ONE GOD, THREE PERSONS (HOLY TRINITY SUNDAY, YEAR B)

By: Fr. Sylvanus AMEH

Readings: Deuteronomy 4:32-34, 39-40; Psalm 33; Romans 8:14-17; Matthew 28:16-20

The doctrine of the Most Holy Trinity is the central teaching of Christianity, because it is the mystery of God himself, even though it is incomprehensible to us. It says summarily that God is One, but in the One God are three persons: Father, Son and Spirit. These three persons are not three gods:

  • The Father is not the Son or Spirit
  • The Son is not the Father or Spirit
  • The Spirit is not the Father or Son
  • Yet all are one in the Trinitarian Godhead

There is no mention of the Holy Trinity anywhere in the Bible. Mention is only made of the Father, the Son and the Spirit. It is from these mentions that we deduce that in one God, there are three persons. Let us look at some of these texts.

  • In Genesis 1:26, God said, “Let us make man in our own image.” The “us” in this statement is an obvious indicator that a community of persons had a dialogue concerning the creation of man. However, the idea of the three persons in one God became clearer in d New Testament.
  • In Luke 1:35, Jesus says “The Holy Spirit will come upon you, and the power of God will rest on you, and the child you shall bear will be called the son of God.”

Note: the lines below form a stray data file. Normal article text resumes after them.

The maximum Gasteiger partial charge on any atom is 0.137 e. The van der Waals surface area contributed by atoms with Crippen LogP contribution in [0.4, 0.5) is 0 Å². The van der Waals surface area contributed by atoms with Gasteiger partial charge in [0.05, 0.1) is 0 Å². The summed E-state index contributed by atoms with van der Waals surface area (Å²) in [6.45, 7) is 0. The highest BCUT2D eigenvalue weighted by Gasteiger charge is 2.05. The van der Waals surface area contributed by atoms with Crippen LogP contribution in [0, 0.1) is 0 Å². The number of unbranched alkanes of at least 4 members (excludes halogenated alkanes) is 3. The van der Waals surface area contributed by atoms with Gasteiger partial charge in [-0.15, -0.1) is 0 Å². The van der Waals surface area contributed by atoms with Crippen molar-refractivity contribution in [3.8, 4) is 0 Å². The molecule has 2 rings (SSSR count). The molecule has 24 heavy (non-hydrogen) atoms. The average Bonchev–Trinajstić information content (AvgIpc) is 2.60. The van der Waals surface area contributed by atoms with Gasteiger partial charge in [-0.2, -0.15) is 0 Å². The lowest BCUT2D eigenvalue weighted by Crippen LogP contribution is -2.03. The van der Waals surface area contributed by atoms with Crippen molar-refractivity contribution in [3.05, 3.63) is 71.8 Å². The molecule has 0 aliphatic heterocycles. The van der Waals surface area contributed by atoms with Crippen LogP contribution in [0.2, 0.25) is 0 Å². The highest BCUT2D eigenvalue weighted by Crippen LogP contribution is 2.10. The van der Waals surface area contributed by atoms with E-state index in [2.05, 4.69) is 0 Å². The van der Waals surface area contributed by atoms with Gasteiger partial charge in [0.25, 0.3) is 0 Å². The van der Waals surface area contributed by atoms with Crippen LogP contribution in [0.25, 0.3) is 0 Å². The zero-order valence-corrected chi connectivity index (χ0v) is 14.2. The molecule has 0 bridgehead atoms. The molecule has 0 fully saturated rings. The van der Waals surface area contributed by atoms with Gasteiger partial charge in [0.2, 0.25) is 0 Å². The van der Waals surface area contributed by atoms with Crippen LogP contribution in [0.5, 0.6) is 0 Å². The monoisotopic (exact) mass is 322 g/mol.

• We read in John 1:1-3, “In the beginning was the Word, and the Word was with God, and the word was God… through him, all things were made, and there was nothing that was made which was not made through him.” Note here that the “Word” is clearly addressed as a distinct being, and that this “Word” is also God. It is this “Word” that became flesh and dwelt among us (vs.14).
  • In John 14:16, Jesus said “I will ask the Father, and he will send you an advocate, who will stay with you forever.” Here too, the Father, Son and Spirit are mentioned as distinct persons.
  • When Jesus gave the great commission in Matthew 28:19, he said “Go into the world and make disciples of all nations. Baptize them in the name of the Father, and of the Son, and of the Holy Spirit.” Notice how he says “in the name, not in the nameS, yet mentioning three persons, thus indicating a unity of persons.
  • The picture of the three persons in the one Godhead is clearer after the baptism of Jesus. Jesus was baptized, the Holy Spirit descended and the Father spoke (Mt 3:16-17).
  • Later on, Jesus will begin to talk about the oneness of himself and the Father. In John 10:30, he said “The Father and I are one,” and in John 12:45, he says “Whoever sees me has seen the Father.”
  • In his letter to the Romans, St. Paul mentions the three persons of the Trinity when he said “We have peace with God through Jesus Christ and the love of God is poured into our hearts through the Holy Spirit (Rom 5:1, 5).